Pat Rabbitte gave evidence at the Planning Tribunal on Friday 24 February. Questions arise about his evidence, including the following: * Why did he receive a £2,000 donation (which he subsequently returned) if he believed receipt of such a donation was improper? * Why did he fail to volunteer information about the donation to a Garda inquiry into planning corruption and fail to volunteer information about this to the Planning Tribunal? * Why did he deny ever receiving "any such payments" when asked by the Planning Tribunal about donations in connection with another development at Quarryvale?
This is a confession a Village columnist and national current affairs radio programme presenter and editor should probably not make, but I've lost interest in the Mahon Tribunal and I barely read or listen to any of the coverage these days.
Barristers representing gardaí, some of whom failed to cooperate with the Morris Tribunal, were paid almost 4.6 million in fees, while the victims of some of these gardaí, the McBreartys, were denied guarantee on their legal costs.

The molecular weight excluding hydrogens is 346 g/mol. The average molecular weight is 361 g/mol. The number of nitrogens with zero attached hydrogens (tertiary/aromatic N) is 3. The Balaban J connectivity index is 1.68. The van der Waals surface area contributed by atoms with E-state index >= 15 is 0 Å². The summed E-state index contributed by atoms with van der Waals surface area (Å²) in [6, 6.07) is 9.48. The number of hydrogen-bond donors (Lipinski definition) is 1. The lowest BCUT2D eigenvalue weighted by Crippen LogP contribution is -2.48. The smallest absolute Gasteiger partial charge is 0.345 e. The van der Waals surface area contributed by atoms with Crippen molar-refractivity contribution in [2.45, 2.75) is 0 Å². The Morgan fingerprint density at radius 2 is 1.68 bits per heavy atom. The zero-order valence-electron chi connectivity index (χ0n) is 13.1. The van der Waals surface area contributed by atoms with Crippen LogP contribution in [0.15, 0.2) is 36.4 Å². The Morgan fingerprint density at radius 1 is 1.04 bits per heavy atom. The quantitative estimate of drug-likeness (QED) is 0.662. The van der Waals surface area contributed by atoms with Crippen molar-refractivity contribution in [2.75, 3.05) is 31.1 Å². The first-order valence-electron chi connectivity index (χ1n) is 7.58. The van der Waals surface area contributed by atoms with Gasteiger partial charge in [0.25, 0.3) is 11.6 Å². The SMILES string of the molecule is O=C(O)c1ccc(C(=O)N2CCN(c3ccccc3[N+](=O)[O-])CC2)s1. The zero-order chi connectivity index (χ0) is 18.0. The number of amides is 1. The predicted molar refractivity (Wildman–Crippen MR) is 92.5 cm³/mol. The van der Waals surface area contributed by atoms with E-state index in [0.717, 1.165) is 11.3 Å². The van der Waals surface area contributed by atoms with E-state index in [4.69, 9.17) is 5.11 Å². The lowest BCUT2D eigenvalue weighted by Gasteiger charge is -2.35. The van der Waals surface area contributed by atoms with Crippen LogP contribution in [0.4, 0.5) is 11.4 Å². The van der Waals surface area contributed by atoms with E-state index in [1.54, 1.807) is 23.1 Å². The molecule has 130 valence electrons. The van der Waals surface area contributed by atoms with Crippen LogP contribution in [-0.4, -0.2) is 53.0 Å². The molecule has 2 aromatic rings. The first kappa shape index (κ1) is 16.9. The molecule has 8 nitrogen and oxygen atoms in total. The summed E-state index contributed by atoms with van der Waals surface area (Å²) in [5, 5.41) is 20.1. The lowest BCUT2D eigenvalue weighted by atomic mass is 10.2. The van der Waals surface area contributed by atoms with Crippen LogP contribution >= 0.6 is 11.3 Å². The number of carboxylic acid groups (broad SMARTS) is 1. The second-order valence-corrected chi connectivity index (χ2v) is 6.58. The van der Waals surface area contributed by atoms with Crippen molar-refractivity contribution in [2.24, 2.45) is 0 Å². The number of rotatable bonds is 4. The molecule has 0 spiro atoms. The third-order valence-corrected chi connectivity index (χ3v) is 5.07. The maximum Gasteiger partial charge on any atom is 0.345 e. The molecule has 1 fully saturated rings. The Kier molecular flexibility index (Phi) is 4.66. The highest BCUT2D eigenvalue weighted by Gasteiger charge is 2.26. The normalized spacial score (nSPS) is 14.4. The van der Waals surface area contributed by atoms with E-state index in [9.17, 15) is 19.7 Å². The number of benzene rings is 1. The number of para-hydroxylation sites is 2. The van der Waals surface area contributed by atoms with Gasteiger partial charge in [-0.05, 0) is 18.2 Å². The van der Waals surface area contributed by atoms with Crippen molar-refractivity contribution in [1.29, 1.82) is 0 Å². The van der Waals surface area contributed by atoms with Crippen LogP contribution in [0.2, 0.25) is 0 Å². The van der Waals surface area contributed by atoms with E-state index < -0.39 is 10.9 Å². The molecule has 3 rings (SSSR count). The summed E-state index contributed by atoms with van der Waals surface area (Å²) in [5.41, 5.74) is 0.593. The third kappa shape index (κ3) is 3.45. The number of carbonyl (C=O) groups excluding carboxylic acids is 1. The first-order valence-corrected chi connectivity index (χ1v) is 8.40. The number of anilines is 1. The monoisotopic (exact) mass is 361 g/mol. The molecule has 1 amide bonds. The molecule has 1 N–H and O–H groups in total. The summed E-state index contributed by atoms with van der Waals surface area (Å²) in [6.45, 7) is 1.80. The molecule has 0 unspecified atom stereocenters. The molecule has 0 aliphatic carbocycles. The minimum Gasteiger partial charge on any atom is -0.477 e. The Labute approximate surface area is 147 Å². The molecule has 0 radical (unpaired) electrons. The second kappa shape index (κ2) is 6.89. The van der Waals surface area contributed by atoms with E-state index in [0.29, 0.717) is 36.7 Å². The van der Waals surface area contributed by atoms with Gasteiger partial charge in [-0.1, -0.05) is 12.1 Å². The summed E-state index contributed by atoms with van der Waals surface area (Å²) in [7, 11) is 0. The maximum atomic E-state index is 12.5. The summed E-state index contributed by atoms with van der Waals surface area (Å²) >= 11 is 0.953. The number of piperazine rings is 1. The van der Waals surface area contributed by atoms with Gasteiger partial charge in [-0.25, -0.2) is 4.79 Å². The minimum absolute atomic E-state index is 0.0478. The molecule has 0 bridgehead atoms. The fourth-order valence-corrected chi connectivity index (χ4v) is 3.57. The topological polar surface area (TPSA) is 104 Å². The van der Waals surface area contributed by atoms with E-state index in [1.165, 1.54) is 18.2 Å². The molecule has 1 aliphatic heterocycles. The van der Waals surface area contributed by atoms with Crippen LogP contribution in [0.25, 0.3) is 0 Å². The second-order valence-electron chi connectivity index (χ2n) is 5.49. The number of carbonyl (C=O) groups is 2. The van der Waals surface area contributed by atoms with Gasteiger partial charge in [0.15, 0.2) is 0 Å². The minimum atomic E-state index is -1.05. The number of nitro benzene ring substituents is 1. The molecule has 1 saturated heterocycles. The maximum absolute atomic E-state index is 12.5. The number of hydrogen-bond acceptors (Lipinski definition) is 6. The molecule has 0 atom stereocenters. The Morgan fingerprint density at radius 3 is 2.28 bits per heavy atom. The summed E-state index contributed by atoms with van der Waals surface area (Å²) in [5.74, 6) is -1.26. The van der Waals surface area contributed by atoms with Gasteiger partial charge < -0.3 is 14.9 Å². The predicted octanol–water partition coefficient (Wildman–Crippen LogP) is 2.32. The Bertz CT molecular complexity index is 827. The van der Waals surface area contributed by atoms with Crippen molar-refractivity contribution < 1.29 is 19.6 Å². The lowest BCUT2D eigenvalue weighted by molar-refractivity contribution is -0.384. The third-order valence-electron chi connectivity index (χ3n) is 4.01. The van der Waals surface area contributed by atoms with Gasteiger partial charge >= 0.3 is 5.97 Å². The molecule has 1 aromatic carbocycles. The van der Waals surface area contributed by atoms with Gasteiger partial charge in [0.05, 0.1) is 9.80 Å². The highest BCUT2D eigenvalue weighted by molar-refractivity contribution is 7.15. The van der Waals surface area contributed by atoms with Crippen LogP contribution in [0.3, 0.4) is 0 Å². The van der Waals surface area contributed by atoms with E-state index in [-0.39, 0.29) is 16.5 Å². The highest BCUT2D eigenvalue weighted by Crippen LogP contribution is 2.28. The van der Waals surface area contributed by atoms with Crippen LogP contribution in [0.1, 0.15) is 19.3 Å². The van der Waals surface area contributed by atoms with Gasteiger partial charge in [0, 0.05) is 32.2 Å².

McBrearty wins vindication O'Reilly wins delay of inquiry into questionable payment to Ray Burke. By Vincent Browne
Twenty years ago this week, the Kerry Babies Tribunal ended. In sharp contrast to the Morris Report, it was the Hayes family rather than gardaí who were lambasted. By Diarmaid Ferriter
The 'gradual erosion of discipline' within the Garda 'will, sooner or later, lead to disaster' – Morris Tribunal Report
Sgt Murray was neither "truthful" nor "conscientious". Garda Leonard gave evidence "in an effort to mislead the Tribunal". Garda Anderson failed to tell "unbridled truth". All three are still serving with the force. By Vincent Browne
Confusion over the responsibility for recent raids has cast doubts over the competence of the Garda Síochána. But the Morris Tribunal Report, published nine months ago and ignored by the Dáil, contained startling observations on Garda ineffectualness. By Vincent Browne
Tens of millions of euro and nearly eight years later, the legality of the conduct of both the Moriarty and the Planning Tribunals have been challenged by a Supreme Court judgment. The Court has found unconstitutional the denial of documents to a witness, described as 'amazing' a procedure adopted by it and raised doubts about the lawfulness of Tribunals' private 'information gathering'. By Vincent Browne
When Bertie Ahern appointed Ray Burke Minister for Foreign Affairs on 26 June, 1997, he certainly knew the following facts: